World Religions and Ethical Systems 295 . In the following selections from the Analects. he never had enough political power to put his ideas into practice. his ideas would become the foundation of Chinese thought for more than 2. filial piety meant complete obedience to one’s parents during their lifetime.16 The Master said: “Do not be concerned that others do not recognize you.C. Traditionally. In this 12th-century Chinese painting. be concerned about what you are yet unable to do.000 years. Confucius believed society should be organized around five basic relationships between the following: 1 ruler 2 father 3 husband 4 older brother 5 friend subject son wife younger brother friend Confucius’s Golden Rule “Do not do unto others what you would not want others to do unto you. Nonetheless. Around 400 B. He hoped his ideas and teachings would restore the order of earlier times to his society. But although he was active in politics. a sage instructs a pupil on the virtue of filial piety. Chapter Connection For a closer look at the life and teachings of Confucius. they compiled Confucius’s thoughts in a book called the Analects. It also required the performance of certain rituals after their death. see pages 104–105 of Chapter 4. Confucius (the Master) gives advice regarding virtue and pride: The Master said: “Don’t worry if people don’t recognize your merits.” Analects 14.” The Analects The earliest and most authentic record of Confucius’s ideas was collected by his students. the respect children owe their parents..Learn More About Confucianism The Five Relationships Leadership ▼ Confucius was born at a time of crisis and violence in China. worry that you may not recognize theirs.30 ▲ Ritual A key aspect of Confucianism is filial piety. ” Analects 1.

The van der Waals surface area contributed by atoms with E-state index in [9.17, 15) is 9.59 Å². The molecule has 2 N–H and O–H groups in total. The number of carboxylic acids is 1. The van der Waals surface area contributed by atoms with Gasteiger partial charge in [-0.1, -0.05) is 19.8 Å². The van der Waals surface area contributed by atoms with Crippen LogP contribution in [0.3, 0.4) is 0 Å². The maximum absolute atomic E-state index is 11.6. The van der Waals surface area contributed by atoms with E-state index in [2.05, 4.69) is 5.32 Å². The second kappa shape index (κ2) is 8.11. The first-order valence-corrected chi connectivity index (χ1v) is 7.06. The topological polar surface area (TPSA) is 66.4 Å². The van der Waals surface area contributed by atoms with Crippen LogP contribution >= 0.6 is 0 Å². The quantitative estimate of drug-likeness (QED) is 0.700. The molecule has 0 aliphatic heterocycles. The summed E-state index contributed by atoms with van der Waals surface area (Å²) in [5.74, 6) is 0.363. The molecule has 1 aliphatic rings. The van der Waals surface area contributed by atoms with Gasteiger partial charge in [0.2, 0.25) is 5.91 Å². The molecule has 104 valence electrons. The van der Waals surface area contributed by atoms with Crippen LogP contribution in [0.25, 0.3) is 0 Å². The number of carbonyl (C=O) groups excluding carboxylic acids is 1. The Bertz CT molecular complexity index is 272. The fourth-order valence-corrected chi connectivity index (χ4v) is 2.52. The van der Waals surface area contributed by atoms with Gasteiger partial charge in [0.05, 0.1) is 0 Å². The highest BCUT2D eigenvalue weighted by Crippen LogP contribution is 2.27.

and good government should be based on strong family relationships. Mecca. who may lead prayers Rabbis No clergy Basic Beliefs • Persons achieve complete peace and happiness (nirvana) by eliminating their attachment to worldly things. prayer. but is continually reborn. ministers. desires. • Persons achieve salvation by following the Five Pillars of Islam • Persons achieve and living a just happiness and life. Right speech. the Five Classics Leadership Buddhist monks and nuns Priests. • God loves and protects his people. who watches over and cares for his people. • Persons serve God by studying the Torah and living by its teachings. but also holds people accountable for their sins and shortcomings. Right effort. or themselves from charity to the their earthly poor. knowledge. Right concentration. • There is only one God. His death and resurrection made eternal life possible for others. • There is only one God. including the Dhammapada Christian Bible Many sacred texts.Buddhism Christianity Hinduism Islam Judaism Confucianism Followers Worldwide (estimated 2005 figures) Name of Deity 379 million 2. including the Torah the Analects. • Respect for parents and elders is important to a well-ordered society. Right resolve. which Muslims • Freedom from perform during earthly desires Ramadan. Right livelihood. and nuns Brahmin priests. • Social order. • Nirvana is reached by following the Noble Eightfold Path: Right views. comes from a pilgrimage to life-time of worship. Right conduct.1 million 6. fasting.1 billion 860 million 1. including the Upanishads Qur’an Hebrew Bible.3 billion 15. monks. • Jesus Christ is the son of God. harmony. 296 . and virtuous acts. • Education is important both to the welfare of the individual and to society. and gurus No clergy but a scholar class called the ulama and the imam. • The soul never dies. He died to save humanity from sin. but spread by Muhammad Abraham Confucius Holy Book Many sacred texts. who watches over and cares for his people. after they free almsgiving. monks.5 million no god God Brahma Allah God no god Founder The Buddha Jesus No one founder No founder. These pillars enlightenment are: faith. Right mindfulness.